User Experience Design of History Game: An Analysis Review and Evaluation Study for Malaysia Context

User Experience Design of History Game: An Analysis Review and Evaluation Study for Malaysia Context

Seng Yue Wong (Centre for the Initiation of Talent and Industrial Training (CITra), University of Malaya, Kuala Lumpur, Malaysia) and Simin Ghavifekr (Faculty of Education, University of Malaya, Kuala Lumpur, Malaysia)
Copyright: © 2018 |Pages: 18
DOI: 10.4018/IJDET.2018070103

Abstract

User experience (UX) and user interface design of an educational game are important in enhancing and sustaining the utilisation of Game Based Learning (GBL) in learning history. Thus, this article provides a detailed literature review on history learning problems, as well as previous studies on user experience in game design. Future studies on educational history games will benefit from this systematic review and analysis of current educational history games, as this article examines in detail which game features are the most effective in promoting engagement and supporting the process of learning Malaysian history. The results have revealed that mobile game applications with historical content can indeed be a meaningful way to create gaming experience, learning experience, adaptivity and usability, which can facilitate history learning through UX of playing history mobile games. The correlation results of these four dimensions have indicated four positive and significant relationships.
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Introduction

South East Asia’s video games market represents approximately 4% of global consumption. However, the region’s global growth rate of video games is the fastest compared to any other regions in the world (MDEC, 2015). This tremendous enlargement of the game market in South East Asia truly offers immense opportunities for the industry to exploit, including the education field. Generation-Y is known as the generation born between year 1980 and 2000. This generation is born into technology and often knows more about the digital world than their teachers and parents (Meier & Crocker, 2010). Today, they spend most of their time playing digital games which is enabled by the rapid growth in internet access and ownership of Information Communication and Technology (ICT) devices. Audio and video, film and television, games, Virtual Reality (VR) and Augmented Reality (AR) are the new ways of educating students nowadays. A clear understanding of the capabilities and shortcomings of video games in the education field helps in the design or development of potential games to meet the demands of its users.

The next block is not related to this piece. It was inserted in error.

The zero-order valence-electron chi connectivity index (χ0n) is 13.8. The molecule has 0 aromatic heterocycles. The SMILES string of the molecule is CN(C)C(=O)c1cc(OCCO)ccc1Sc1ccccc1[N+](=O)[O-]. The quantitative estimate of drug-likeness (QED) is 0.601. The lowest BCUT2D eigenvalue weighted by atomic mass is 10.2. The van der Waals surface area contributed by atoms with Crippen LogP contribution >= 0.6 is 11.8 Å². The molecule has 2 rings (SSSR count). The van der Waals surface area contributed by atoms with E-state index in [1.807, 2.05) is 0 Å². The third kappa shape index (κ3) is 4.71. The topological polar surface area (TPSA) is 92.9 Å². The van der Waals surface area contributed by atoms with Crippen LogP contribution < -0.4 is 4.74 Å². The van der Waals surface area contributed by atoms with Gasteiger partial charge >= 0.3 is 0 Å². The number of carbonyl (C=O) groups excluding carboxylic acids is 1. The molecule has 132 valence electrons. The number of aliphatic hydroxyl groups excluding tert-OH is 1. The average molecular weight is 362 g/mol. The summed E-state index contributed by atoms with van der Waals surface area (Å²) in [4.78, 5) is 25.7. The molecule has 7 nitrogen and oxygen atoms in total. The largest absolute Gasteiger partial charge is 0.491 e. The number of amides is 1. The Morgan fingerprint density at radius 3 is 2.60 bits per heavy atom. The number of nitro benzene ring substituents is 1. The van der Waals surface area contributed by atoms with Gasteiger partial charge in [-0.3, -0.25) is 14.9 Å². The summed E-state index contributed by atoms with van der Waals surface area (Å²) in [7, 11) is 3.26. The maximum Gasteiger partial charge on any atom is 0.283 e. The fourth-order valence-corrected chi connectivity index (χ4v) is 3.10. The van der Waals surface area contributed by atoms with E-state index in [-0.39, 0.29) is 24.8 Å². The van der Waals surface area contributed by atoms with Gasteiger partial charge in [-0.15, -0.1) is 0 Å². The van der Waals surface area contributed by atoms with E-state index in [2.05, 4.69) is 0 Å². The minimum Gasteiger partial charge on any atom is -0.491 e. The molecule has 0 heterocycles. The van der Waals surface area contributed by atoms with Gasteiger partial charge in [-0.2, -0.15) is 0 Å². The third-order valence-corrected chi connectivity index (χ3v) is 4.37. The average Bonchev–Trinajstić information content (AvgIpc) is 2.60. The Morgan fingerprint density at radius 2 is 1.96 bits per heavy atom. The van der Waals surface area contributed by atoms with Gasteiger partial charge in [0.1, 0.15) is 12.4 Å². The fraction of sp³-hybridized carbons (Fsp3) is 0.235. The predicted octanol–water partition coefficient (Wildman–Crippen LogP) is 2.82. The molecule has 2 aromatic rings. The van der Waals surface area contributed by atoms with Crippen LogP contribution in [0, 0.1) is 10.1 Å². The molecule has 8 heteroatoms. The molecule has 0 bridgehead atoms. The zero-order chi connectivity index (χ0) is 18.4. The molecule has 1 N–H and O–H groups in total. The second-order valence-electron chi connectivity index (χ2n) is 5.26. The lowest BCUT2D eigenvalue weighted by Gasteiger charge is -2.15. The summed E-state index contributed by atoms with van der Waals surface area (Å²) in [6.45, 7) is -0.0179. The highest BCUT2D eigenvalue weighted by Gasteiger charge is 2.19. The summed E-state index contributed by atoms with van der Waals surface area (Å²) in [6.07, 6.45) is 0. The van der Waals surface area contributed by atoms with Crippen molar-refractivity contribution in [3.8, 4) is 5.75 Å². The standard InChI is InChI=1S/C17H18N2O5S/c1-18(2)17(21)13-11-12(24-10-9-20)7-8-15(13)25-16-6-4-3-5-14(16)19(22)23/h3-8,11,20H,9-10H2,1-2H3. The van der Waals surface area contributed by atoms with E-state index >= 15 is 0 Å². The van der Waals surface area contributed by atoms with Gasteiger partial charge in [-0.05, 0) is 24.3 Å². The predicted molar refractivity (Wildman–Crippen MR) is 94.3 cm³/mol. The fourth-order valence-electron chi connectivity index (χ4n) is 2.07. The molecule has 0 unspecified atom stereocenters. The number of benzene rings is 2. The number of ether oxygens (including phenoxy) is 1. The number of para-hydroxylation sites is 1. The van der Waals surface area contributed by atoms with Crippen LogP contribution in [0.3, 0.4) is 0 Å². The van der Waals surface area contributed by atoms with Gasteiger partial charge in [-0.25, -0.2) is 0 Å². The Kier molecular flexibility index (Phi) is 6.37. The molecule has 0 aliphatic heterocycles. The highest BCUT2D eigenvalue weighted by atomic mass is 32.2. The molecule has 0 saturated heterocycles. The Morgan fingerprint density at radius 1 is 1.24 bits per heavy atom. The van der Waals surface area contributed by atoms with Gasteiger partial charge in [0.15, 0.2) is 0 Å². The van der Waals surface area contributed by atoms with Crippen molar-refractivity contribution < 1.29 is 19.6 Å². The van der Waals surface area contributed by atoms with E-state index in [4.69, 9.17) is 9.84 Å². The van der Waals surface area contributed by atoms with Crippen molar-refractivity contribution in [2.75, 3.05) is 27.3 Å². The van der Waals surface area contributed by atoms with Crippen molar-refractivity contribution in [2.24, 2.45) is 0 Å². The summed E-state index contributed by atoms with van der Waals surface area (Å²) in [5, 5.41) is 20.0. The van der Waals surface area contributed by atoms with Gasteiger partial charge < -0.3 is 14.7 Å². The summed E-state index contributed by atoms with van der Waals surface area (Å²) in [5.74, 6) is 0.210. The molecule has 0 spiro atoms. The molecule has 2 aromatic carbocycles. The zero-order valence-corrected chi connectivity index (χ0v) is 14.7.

For the past 40 years, many significant studies have proven that computer games have become a favourable past time activity and lately, serious gaming has been found to impact people’s attitude, behaviour, skill acquisition and learning, thus attracting the interest of developers and researchers (Boyle et al., 2016; Khenissi et al., 2016; Raybourn, 2014; Vanisri & Roslina, 2015). Serious games can include role-playing experiences, social processes, immersive simulations for the exploration of interpersonal development, diplomacy, adaptive thinking, combat tactics, emergency response, governance, health, education, management, logistics, and leadership (Raybourn, 2014). Its ease-to-use, improved collaboration, innovation and production, the transformation from conventional educational methods to modern educational methods, contemporary software programmes, distance learning, the virtual learning environment and the increase of computer-based games for learning are the few factors that have led to the interest of utilising computer games, video games or serious games for learning (Khenissi et al., 2016).

Learning history has always been perceived as boring and static, and has traditionally emphasised on the memorisation of historical facts and chronological sequences of events (Angeli & Tsaggari, 2016). Furthermore, teaching history only focuses on information delivery without connections to our real life; thus, causing history to be unfairly promoted as a “death” subject. Nevertheless, history is vital as a learning subject for youngsters in order for them to understand national, political, social, religious and economic problems. Currently, the subject of history is listed as a compulsory pass subject in the Malaysian secondary level examinations. Since the immersive technologies such as the virtual world and augmented reality have been used in cultural heritage learning for the public, this is a great opportunity to motivate users to learn or gain knowledge in this way rather than receiving information passively. These technologies may enable students to visualise historical events and attract them to learn while playing the VR or AR games. The rewards system such as the unlocking of content and the gaining of experience points can increase their motivation to learn. This method has been practiced in museums, exhibitions, books and visual content (Mortara et al., 2014).

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